I have suggested donating to charity after the house is repaired. I have suggested making a single repair one month, then a charity donation the next month, then a repair the third month, and so on. I have suggested that he would be in a better position to help others if he wasn't suddenly caught by a broken bathroom floor, for example, but instead dealt with it head-on. Each time, he gets a constipated look on his face and shuts down the conversation. I have even said God helps those who help themselves. It had no effect.

We are getting a new washer, but it took an enormous fight and I'm going to be washing my clothes in the sink for a couple of weeks while he "makes up his mind.".

I have just gotten a second job and have started to look for an apartment close by. I am angry all the time. I cannot deal with him in close quarters every single day anymore.

What do I do, aside from re-establishing my personal space and new boundaries? What on earth *can* I do? I am Power of Attorney. Do I have grounds for filing a motion for a mental incompetency declaration?

I'm also Executor and it is in the Will that I'm to sell the house immediately upon his death and split the proceeds equally with my siblings. He wants those proceeds to go to us as his gift to us, our inheritance, but if he doesn't take care of the house, and doesn't leave any money to repair the house later because he keeps giving it away, what inheritance?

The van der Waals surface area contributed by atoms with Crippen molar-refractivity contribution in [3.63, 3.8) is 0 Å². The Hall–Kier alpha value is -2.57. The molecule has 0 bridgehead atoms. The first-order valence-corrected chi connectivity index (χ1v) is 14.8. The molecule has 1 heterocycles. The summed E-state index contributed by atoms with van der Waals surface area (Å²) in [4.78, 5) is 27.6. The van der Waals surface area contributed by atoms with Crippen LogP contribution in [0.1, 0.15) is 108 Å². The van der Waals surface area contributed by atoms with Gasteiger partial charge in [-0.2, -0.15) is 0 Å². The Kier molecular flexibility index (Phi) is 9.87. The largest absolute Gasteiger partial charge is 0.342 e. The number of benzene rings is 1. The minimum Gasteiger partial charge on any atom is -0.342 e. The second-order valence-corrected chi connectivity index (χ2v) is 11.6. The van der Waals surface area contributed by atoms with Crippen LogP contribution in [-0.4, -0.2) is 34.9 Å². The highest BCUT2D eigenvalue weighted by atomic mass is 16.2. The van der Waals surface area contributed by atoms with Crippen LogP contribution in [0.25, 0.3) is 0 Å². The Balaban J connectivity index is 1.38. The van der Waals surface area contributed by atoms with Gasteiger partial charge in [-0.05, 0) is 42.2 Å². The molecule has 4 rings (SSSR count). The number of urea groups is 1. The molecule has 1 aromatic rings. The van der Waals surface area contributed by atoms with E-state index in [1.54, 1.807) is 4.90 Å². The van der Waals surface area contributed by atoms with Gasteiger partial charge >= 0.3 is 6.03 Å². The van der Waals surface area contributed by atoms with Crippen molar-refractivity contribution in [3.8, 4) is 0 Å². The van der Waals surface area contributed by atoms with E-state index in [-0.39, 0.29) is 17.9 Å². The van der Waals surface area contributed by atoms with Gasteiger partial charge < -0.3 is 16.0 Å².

Is he doing this on purpose?

Can you afford to rent a room somewhere?

Resign your POA I an orderly manner and leave.

Or, if your POA would allow you to access and control his monies upon activation, try to have him declared incompetent and get the repairs done.

Does he have the money to do the repairs? Are his finances transparent to you?

Have you thought about calling Adult Protective services (perhaps after the next gurgle--I wouldn't be cleaning that up) and seecwhat they advise?
Helpful Answer (12)
Reply to BarbBrooklyn

While reading your letter, I was certain you were a minor child living at the mercy of your demented father’s choices…until you said you had POA. You need to step up your role as POA and take control of your dad’s finances. If he’s writing checks to those charities, arrange a meeting with his bank. (Bring your POA paperwork.) Those charities (or the neighbors) could be defrauding your dad and the bank might be willing to help you control that. See a lawyer if necessary, using your dad’s money. And, I agree, do not spend any of your own money on dad’s home repairs.